Within capitalism, the «middle class» initially referred to the bourgeoisie; Later, with the increased differentiation of classes, as capitalist societies developed, the term became synonymous with the term petty bourgeoisie. The cycles of expansion and recession of capitalist economies lead to the periodic (and more or less temporary) impoverishment and proletarianization of much of the petty-bourgeois world, leading them to go back and forth between the working class and petty-bourgeois status. Typical modern definitions of the «middle class» tend to ignore the fact that the classical petty bourgeoisie is and always has owned a small and medium-sized enterprise whose income comes almost entirely from the employment of workers; The «middle class» referred to the combination of the labor aristocracy, professionals and salaried employees. The term «middle class» is first attested in James Bradshaw`s Pamphlet Scheme of 1745 to prevent Irish wool from seeping into France. [5] [6] Another expression used in early modern Europe was «the mediocre variety». [7] [8] [9] Wealth-based definitions seem to resonate with the general public. A survey by Charles Schwab suggests that residents of America`s largest cities think it takes a net worth of between $500,000 and $1 million just to be «financially comfortable» in their area, and somewhere between $2 million and $4 million to be «rich.» Wealth can relieve anxiety. An April 2019 OECD report indicates that millennials are being pushed out of the middle class across the Western world. [39] Instead of linking the definition of middle class to median income, some researchers prefer to examine a fixed portion of the distribution.

A common approach is to divide the population into fifths by income to produce quintiles. The middle class can then be defined as a combination of these quintiles. The narrowest definition is only for the middle quintile: in 2016, this group ranged from an annual before-tax household income of $55,000 to $85,000 in a three-equivalent household. (Note that this figure is almost identical to the household income range of 75 to 125 percent of median income.) While income is the most common cash measure for the class, followed by wealth, some researchers point to other approaches, including consumption-based definitions or those that account for vulnerability or financial risk. Meyer and Sullivan argue that spending serves class boundaries better than income or wealth: «Conceptual arguments about whether income or consumption is a better measure of the material well-being of the middle class or poor almost always favor consumption.» They discover that the U.S. middle class is materially better off today than it was in the 1980s: median consumption has increased by more than 50% and middle-income households have larger homes and better cars. Sullivan is cited in support of spending use of the middle quintile—about $38,200 to $49,900 for a four-person household—as a definition of middle class. Based on this, it`s not what we bring home that counts, but what we can buy. Other studies focus on a degree of vulnerability to poverty or income fluctuations, or on the economic progress of individuals or families over time.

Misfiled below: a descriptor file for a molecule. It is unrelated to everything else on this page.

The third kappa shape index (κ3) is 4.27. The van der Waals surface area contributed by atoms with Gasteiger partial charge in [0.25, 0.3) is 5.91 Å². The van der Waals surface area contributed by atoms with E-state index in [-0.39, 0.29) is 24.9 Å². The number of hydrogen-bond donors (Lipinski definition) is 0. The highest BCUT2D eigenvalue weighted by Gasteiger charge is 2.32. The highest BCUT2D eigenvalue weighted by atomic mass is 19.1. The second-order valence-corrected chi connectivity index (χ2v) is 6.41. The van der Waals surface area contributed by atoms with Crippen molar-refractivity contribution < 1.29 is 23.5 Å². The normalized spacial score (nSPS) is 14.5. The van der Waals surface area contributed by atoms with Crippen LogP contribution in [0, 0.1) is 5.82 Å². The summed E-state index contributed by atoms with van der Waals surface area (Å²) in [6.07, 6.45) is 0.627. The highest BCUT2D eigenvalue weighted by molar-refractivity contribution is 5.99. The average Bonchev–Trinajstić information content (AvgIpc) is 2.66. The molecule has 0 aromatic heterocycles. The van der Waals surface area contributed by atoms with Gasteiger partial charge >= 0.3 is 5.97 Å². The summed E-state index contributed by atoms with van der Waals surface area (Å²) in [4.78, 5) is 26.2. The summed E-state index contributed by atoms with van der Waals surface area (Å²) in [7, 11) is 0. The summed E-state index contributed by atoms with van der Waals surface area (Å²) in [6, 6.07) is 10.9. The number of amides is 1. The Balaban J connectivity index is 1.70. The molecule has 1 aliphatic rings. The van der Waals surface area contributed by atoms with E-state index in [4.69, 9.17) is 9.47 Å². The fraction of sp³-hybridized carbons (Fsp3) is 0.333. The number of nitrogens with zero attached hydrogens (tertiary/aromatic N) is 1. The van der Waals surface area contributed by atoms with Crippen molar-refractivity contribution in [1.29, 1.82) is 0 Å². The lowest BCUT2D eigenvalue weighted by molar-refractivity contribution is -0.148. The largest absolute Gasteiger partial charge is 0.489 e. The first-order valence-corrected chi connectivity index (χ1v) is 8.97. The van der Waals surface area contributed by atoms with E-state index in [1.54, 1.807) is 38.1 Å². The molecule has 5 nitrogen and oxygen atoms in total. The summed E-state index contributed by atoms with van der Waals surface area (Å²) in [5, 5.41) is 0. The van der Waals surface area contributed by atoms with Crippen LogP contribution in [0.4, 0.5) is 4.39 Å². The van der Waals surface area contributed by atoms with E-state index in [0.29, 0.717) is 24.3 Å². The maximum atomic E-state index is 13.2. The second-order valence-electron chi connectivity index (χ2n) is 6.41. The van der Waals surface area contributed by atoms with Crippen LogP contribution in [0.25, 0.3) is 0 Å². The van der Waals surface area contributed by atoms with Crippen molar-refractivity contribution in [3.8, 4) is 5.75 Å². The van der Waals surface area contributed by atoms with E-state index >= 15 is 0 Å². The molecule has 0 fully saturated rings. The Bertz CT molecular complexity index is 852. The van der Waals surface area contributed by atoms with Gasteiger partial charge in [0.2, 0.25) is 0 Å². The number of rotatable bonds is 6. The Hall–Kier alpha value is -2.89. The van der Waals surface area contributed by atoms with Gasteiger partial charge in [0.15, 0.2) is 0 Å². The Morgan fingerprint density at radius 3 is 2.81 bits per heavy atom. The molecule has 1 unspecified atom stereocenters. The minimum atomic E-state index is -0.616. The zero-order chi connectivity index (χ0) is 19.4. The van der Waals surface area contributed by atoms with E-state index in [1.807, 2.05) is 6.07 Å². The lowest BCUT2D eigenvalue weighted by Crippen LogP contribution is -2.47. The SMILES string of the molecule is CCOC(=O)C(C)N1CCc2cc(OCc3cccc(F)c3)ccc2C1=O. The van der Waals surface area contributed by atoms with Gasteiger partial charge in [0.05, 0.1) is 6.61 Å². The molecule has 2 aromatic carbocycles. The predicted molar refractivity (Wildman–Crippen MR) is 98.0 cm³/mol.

(We`ll return to these specific issues of volatility, risk, and vulnerability in a later article.) According to a 2014 study by Simon Freemantle, an economist at Standard Bank, a total of 15.3 million households in 11 African countries surveyed are middle class. These include Angola, Ethiopia, Ghana, Kenya, Mozambique, Nigeria, South Sudan, Sudan, Tanzania, Uganda and Zambia. [47] In South Africa, a 2015 report by the Institute for Race Relations[48] estimated that between 10% and 20% of South Africans belong to the middle class, based on various criteria. [49] An earlier study estimated that in 2008, 21.3% of South Africans belonged to the middle class. [50] Karl Marx described the middle class as part of the bourgeoisie (i.e. the «petty bourgeoisie» or small entrepreneur) when he described the functioning of capitalism – as opposed to the working class, which he called the «proletariat.» The term «middle class» itself has changed its meaning over time, having already referred to individuals who had the means to compete with the nobles with the contemporary meaning closer to the upper end of the working class. A widespread ideal among the middle class is that it is possible to increase their incomes through career advancement and higher wages in the upper economic strata. However, the pace of these advancement efforts has changed over the decades with the cost of goods and services and, in some cases, has outpaced wage growth.

Income-based definitions themselves tend to rely on one of four main approaches: While most antiquities tended to have two distinct classes, nobility and workers, modern industrial societies also have a middle class. The definition of this economic group is somewhat vague: middle-class people work for a living and are not rich, but they are not poor and struggle to survive. Although about 60% of Americans are somewhere in the middle class, the wealthiest percentages have a lot more money than they do. «I had a lively discussion with my publisher about how to name the different groups in this book. I wanted to call the middle class group because, well, they are. My editor pointed out that readers would be confused if «middle class» is a term we all use to describe ourselves, whether or not it reflects reality. So I agreed to call middle Americans—those who are neither rich nor poor—the «working class.» [10] Since the beginning of the 21st century, China`s middle class has grown considerably.